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For good profits, learn to grow your own fodder

By Mercy Kahenda
Kamau Kimai, a Medical Officer on his dairy farm. July 10, 2019. [Harun Wathari, Standard]

When he is not in hospital serving his patients, Kamau Kimani, a doctor, spends time in his dairy farm in Njoro, Nakuru County.

Despite being passionate about farming, Kimani, says his cows provide him with the much-needed therapy when the daily goings-on in hospital take a toll on him.   

“When I want to rejuvenate after seeing patients in acute pain, I drive to my farm where I get to cool my mind especially after dealing with hard situations in hospital,” said Kimani.

Kimani keeps different breeds of dairy cows including Friesians, Jersey and Ayrshire.

There are five dairy cows on the farm that produce about 20 litres of milk every day. He sells a litre at between Sh40 and Sh60, depending on demand. Though he began with only two cows, a high demand for milk inspired him to increase the animals to his current stock of five. 

“To succeed in dairy farming, one has to know how to feed his animals. Cows produce milk depending on how they are fed,” says the farmer.

Kimani grows different types of pasture, rich in proteins including oats, guatamala grass, boma Rhode and brachiaria. The oats are milled and stored in sacks.

To maintain high nutritional value in oats, springs are cut early before the heads emerge.

If seed heads begin to emerge, there is a substantial decrease in nutritive value attributed to the accumulation of stem tissue and leaf loss.

“Nutritional value of oats is maintained if they are harvested at the recommended stages. The crop is milled and fed to the stock in all seasons,” he says. Most feeds grown on the farm have high protein content.

Proteins according to the farmer are fed to the stock for high and quality milk production and reproductive tract reconditioning after calving.

Calves and heifers, in particular, need relatively high levels of crude proteins in their diets to support muscle growth.

Creep feeds or forages for nursing calves should contain at least 15 per cent of crude protein, he says.

“Proteins help in muscle growth, quality milk production, and reproductive track in animals. For example, the nutritive value of Lucern is around 18 to 22 per cent crude protein and around 10 kgs of metabolism energy,” he says.

He adds that brachiaria grass too has crude protein content that ranges from 9 to 20 per cent.

Feeds on the farm are grown in different stages for continuous supply, irrespective of weather patterns that have become the main challenge in both crop and livestock keeping.

“Dairy cows are fed all the time, this is why I ensure there is adequate supply of feed all the time, in all seasons,” he says. Kimani also leases several farms within Njoro where he grows sorghum, yellow maize and nappier grass that boost which he also uses as feed. Whereas many farmers are struggling to feed their stock, Kimani has thousands of tonnes of hay and silage. Prices of bail range from Sh150 and Sh300 depending on supply.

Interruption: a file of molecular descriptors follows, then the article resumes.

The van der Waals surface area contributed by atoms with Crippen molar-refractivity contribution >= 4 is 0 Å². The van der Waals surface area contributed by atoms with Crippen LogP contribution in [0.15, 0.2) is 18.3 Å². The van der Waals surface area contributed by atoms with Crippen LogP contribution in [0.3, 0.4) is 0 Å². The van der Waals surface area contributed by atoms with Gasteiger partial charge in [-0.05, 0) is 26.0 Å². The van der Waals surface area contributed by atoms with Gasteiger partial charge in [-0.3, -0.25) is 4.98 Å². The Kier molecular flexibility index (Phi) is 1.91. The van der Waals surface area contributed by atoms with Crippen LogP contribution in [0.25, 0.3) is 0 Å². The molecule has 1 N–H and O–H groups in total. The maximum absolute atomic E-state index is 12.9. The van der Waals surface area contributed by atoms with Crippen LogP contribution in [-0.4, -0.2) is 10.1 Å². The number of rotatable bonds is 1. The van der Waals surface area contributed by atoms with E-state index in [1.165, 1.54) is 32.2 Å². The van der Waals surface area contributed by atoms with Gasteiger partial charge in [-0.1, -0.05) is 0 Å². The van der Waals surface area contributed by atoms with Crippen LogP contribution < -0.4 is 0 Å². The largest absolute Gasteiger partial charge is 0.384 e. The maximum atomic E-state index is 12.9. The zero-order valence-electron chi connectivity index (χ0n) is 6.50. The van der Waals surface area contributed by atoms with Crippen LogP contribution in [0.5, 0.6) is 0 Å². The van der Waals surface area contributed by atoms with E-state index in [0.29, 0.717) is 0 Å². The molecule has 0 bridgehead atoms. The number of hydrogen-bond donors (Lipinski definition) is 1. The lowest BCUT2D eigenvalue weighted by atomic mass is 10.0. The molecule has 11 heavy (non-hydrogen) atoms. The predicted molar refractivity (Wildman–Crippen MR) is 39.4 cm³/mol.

To supplement feeds, he purchases maize jam dairy meal for lactating cows. In addition, he purchases maize jam from Uganda, a product he says is fermented and good for cows.

A kilogramme of maize jam sells at Sh25 while in Kenya it is sold at Sh30.

“I prefer to purchase feeds from Uganda because they are cheaper compared to Kenya,” he observes.

“I mostly use sexed semen to determine the sex of the calf but before insemination, I make sure I know the characteristics of a bull,” notes the farmer. Two months to calving, the heifers are separated from the main herd and placed in a different section. While at the section, they are put on high nutritious concentrates to boost their immunity, provide calving energy and milk production.

“Expecting cows are fed on total mixed ratio although the amount of protein intake is reduced to prevent them from gaining a lot of weight,” he said.

Other practices that boost production of the stock include vaccination and deworming. Though dairy production is a lucrative venture, the fluctuation of milk prices is a major challenge facing the farmer. High taxation on animal feeds is also a big challenge to many farmers but by growing his own sialge, Kimani has been able to beat reduce his feed expenditure.

“Prices of milk are at times are too low as compared to the cost of production, it is a tricky situation that must be looked into,” says the farmer.

The doctor hopes to increase the number of his cows to 10. He is also looking forward to making yoghurt. “Once I increase the number of my cows, I will venture into value addition as this is the only way we will manage to beat the poor prices offered by brokers,” said Kimani.

Fresh fodder should be fed after a day’s wilt, chopped into 2 inch pieces to enable the cow feed easily and minimise wastage. A dairy cow should consume 15-20kg of chopped forage per day preferably in two splits, one in the morning and the other in the evening. After calving, a dairy cow should be fed 3kg of concentrates (dairy meal) per day depending on individual production. The animals may be challenged further by increasing their dairy meal rations for up to an optimal level.  

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